By Darvell Hunt
Returning from the all-you-can-eat buffet that was the LDStorymakers writers conference last week, I find my stomach having difficulty digesting all the information that I took in. I feel it may take awhile before some of the things I learned settle into my head as something useful.
The one thing that has already digested was information presented by Tristi Pinkston. She essentially bore testimony to us that those who attended the conference had learned to be writers long before we were born and to deny that here on earth is to bury our talent in the ground.
I have never enjoyed being called to repentance more than this one-hour session presented by Tristi. I guess I’ve always enjoyed writing, even though I haven’t always nurtured it. The realization finally came that I have always been a writer.
I was assigned to speak at my high-school graduation ceremony, longer ago that I care to admit now. One of the English teachers was assigned to make sure I didn’t make a fool of myself or the school. I wrote my speech and took it into her for evaluation. After reading it to her, she was left with a surprised look on her face. She simply told me to memorize the speech without making any suggestions of her own.
She then confided in me that she had been nervous about me bringing my speech to her, because I had never been in her drama classes, nor debate, nor anything else that would give her any indication that I knew what I was doing. Yet she approved of my speech with no changes.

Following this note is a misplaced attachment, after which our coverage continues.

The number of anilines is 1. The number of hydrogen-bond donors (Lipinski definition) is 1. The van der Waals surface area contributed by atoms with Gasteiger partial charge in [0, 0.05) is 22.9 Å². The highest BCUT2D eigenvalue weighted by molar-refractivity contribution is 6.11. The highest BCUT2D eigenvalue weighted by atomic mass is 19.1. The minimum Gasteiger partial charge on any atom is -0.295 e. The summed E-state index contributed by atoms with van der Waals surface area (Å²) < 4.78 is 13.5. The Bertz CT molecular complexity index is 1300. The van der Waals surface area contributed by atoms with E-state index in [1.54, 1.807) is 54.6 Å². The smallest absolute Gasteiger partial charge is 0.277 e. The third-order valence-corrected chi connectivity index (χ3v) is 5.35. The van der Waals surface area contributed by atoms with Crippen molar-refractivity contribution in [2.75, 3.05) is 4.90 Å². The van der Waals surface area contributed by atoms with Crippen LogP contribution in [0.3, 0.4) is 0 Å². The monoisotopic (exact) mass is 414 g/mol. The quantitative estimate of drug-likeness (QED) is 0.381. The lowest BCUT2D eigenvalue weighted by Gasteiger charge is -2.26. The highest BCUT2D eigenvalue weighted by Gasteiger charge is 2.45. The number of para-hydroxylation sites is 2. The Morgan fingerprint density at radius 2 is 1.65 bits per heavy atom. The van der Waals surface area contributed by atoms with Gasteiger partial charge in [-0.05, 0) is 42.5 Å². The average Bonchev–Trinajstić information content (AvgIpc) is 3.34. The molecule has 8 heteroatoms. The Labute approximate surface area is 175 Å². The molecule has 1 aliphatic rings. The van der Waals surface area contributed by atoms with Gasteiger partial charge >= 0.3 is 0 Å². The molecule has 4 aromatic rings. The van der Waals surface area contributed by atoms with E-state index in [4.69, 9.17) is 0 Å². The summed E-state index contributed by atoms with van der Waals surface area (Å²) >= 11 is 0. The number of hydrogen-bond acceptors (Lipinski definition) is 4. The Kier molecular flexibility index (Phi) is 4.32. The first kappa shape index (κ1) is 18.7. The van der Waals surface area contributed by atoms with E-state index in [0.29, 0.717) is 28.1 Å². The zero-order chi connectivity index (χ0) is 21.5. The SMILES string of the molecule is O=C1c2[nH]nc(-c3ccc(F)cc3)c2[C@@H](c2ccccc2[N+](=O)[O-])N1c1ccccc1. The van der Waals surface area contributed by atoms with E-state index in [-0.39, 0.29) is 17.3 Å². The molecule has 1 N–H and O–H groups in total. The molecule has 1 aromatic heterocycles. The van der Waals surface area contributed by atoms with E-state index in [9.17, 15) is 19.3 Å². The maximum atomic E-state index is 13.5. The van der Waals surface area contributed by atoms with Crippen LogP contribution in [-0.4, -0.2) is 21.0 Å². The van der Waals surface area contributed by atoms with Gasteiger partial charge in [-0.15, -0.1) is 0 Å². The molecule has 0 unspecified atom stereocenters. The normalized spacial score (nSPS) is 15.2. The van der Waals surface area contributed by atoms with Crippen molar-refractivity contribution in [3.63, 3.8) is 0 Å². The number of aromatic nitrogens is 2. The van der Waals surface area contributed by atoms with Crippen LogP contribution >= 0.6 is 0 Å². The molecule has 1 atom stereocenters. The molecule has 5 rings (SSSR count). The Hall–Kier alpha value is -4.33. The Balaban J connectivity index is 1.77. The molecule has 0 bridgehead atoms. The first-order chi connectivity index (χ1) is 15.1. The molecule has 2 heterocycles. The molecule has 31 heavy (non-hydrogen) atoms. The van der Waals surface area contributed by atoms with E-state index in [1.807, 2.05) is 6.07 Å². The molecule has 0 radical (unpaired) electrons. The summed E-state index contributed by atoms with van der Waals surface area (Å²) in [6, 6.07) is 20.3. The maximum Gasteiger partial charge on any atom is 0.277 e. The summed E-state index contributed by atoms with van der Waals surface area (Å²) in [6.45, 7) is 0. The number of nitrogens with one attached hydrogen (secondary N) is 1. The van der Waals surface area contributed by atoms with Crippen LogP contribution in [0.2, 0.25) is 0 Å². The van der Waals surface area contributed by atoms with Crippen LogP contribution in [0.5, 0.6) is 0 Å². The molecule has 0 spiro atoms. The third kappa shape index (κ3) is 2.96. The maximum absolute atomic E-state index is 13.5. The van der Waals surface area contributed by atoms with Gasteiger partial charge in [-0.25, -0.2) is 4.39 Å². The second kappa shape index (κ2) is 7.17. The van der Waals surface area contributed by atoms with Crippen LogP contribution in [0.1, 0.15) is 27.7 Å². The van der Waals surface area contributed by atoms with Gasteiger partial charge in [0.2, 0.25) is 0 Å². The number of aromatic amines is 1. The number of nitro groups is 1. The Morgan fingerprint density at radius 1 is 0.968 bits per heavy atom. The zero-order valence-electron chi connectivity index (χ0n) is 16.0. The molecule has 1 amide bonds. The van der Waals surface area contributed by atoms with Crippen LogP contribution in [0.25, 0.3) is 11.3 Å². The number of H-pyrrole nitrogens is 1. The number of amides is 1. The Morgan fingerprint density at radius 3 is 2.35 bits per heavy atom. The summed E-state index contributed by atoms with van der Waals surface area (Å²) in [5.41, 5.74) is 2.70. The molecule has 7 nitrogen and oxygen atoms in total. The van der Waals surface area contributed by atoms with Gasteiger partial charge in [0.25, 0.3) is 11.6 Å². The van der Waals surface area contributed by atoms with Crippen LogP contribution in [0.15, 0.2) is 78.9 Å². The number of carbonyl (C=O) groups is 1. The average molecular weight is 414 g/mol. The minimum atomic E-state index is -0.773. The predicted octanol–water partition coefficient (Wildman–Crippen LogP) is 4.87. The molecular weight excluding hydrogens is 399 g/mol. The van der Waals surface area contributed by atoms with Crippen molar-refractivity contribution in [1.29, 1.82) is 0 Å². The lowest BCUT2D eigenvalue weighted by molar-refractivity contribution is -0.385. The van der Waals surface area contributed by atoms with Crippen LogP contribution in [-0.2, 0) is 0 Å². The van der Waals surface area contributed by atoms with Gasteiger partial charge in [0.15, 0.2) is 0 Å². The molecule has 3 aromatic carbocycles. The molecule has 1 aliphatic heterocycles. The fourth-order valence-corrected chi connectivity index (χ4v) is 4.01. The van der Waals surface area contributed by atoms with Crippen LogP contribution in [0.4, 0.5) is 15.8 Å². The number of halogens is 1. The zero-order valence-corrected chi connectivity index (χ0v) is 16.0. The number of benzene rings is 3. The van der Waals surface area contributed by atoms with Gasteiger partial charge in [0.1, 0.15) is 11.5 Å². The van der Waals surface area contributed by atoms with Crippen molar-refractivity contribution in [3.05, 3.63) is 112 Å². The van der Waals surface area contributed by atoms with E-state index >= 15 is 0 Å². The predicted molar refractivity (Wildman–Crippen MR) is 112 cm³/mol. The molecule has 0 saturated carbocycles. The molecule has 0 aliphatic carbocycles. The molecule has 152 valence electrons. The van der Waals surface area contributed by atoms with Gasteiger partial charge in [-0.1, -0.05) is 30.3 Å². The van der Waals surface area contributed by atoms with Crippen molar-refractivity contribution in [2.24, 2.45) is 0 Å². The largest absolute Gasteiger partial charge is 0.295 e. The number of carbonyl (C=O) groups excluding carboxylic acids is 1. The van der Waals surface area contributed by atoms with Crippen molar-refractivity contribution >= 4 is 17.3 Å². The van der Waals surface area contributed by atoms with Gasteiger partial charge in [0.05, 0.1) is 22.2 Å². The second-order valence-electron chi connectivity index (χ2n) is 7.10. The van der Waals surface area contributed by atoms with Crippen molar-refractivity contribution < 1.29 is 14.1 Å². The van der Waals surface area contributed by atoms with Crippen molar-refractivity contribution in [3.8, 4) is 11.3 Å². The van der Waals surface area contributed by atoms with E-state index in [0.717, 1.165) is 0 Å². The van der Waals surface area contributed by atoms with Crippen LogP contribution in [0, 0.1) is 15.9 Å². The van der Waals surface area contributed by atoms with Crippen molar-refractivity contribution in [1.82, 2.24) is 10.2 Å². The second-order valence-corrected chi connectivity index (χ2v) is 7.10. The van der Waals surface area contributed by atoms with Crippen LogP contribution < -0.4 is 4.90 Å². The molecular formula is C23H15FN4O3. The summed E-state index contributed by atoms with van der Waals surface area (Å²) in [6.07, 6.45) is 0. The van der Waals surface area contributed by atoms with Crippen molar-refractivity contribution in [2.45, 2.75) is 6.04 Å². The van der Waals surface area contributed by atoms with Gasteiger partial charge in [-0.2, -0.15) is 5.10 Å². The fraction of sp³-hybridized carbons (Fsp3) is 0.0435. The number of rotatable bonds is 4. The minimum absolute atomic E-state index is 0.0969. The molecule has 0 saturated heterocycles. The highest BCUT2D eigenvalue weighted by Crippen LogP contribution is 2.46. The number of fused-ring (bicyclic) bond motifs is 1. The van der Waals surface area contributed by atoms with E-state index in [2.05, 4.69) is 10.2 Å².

Somehow, I believe, I have been given an innate ability to write. But, just like the talents given to the three men in the parable of Jesus, I have had the chance to either develop that talent, or bury it in the ground for safe keeping.
I have buried that talent many times, only to dig it up later, reform it in my hands, refine, examine, and then bury it again. No matter what I do, though, I find myself continually prompted to dig up my talent and try to rework it.
Tristi has prompted me to not bury it ever again, but rather nurture, feed, further refine it, and multiply it as well as I can. I hope when the Master comes, I can show him my writing and say, “I have done the best I can,” and offer it to him in humble confidence.